Your instinct might be to replace your old electronics with newer models, but don’t rule out good old-fashioned repairs. For instance, if your phone never reaches a full charge anymore, you might be able to replace just the battery for a fraction of the cost of a brand new phone. If your laptop is running hot, you might need to clean the fans, or to reapply the thermal paste. It’s like taking your car to the mechanic: You don’t chuck out the whole car because you have a flat tire, after all.

What’s key here is to do a little research before you buy. Find out whether the product you’re buying is easily fixed by a repair person, and if the brand has any rules or restrictions around repairing their products. Remember, as a customer, you’re allowed to ask for every detail about what you’re buying, so don’t make the purchase until you’re sure you know how repairs will go down the line.

Protect your equipment

It’s simple, but overlooked: Treat your electronics gently if you want them to live long, happy lives. Use cases and screen protectors, and handle your tech with care. And, when you’re initially buying, shop with an eye for durability over style. Even if all these accessories are an extra investment at first, you’ll save yourself money in the long run by avoiding costly replacements every few years.

Oh, and by the way: if you have an old PC running Windows 8, give me a shout before you throw it out; I may be able to give it a new lease of life.

† I did look for, but couldn’t find, any information on regarding its policy on reuse of its content, but came up blank. I hope that they won’t object to my helping to spread this very useful message.

About peNdantry

Phlyarologist (part-time) and pendant. Campaigner for action against anthropogenic global warming (AGW) and injustice in all its forms. Humanist, atheist, notoftenpist. Wannabe poet, writer and astronaut.
This entry was posted in balance, Computers and Internet, Core thought, Environment, Ludditis, Strategy, Tech tips and tagged , , , , . Bookmark the permalink.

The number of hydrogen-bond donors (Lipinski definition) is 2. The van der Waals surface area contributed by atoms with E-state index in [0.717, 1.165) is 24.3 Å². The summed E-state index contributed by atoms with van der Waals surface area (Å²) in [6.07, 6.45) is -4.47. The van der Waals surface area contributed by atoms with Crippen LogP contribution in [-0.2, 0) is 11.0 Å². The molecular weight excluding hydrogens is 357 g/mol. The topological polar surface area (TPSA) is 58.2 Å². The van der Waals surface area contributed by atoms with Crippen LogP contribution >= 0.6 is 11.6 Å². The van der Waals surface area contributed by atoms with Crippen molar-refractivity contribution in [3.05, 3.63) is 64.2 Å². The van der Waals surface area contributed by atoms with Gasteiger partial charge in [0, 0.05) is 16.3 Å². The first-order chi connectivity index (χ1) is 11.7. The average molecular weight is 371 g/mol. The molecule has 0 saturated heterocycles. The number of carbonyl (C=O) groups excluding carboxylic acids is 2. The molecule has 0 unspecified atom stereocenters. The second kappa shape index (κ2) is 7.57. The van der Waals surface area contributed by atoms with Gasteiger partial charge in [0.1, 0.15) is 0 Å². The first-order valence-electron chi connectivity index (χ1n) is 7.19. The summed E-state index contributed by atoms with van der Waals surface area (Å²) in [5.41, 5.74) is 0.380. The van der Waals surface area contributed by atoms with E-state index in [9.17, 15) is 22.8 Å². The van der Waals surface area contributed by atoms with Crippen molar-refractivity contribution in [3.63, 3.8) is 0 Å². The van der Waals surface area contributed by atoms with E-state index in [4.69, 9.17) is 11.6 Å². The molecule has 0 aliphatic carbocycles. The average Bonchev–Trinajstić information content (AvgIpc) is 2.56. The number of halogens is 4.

4 Responses to How to Shop for Tech That Actually Lasts

  1. I’ve been complaining about planned obsolescence for the last 15 years. It’s not just tech. It’s almost everything I have purchased in the last 15 years. Manufacturers used to take pride in their products that were made to last. Not the case for most items anymore. It’s all about cheaply-made products that will require upgrades as soon as possible.

    Liked by 1 person

  2. Amen. Great recommendations!

    Liked by 1 person

  3. revruss1220 says:

    I’m sure you are familiar with “Right to Repair” legislation that is working its way through the U.S. Senate and House of Representatives. It is being advocated for by The Repair Association and aims to break the monopoly companies like Apple and Samsung have on being the sole providers of repair services for their products. It is still far from being “the law of the land,” but things are moving!


  4. Bill Ziegler says:

    Hello Colin,
    I have been busy with exigency concerns recently. Apologies for the much-delayed response.
    Actually, I published my latest essay this very afternoon.
    We have been Apple users since yonks; Microsoft reminds me of DOS 3.11. There are yet some floppy disks in a desk at the basement. We call it the “time machine” here at Crowell Manor.
    Wishing all good things to my many friends in the Kingdom United :-)
    Mach’s gut, mon ami.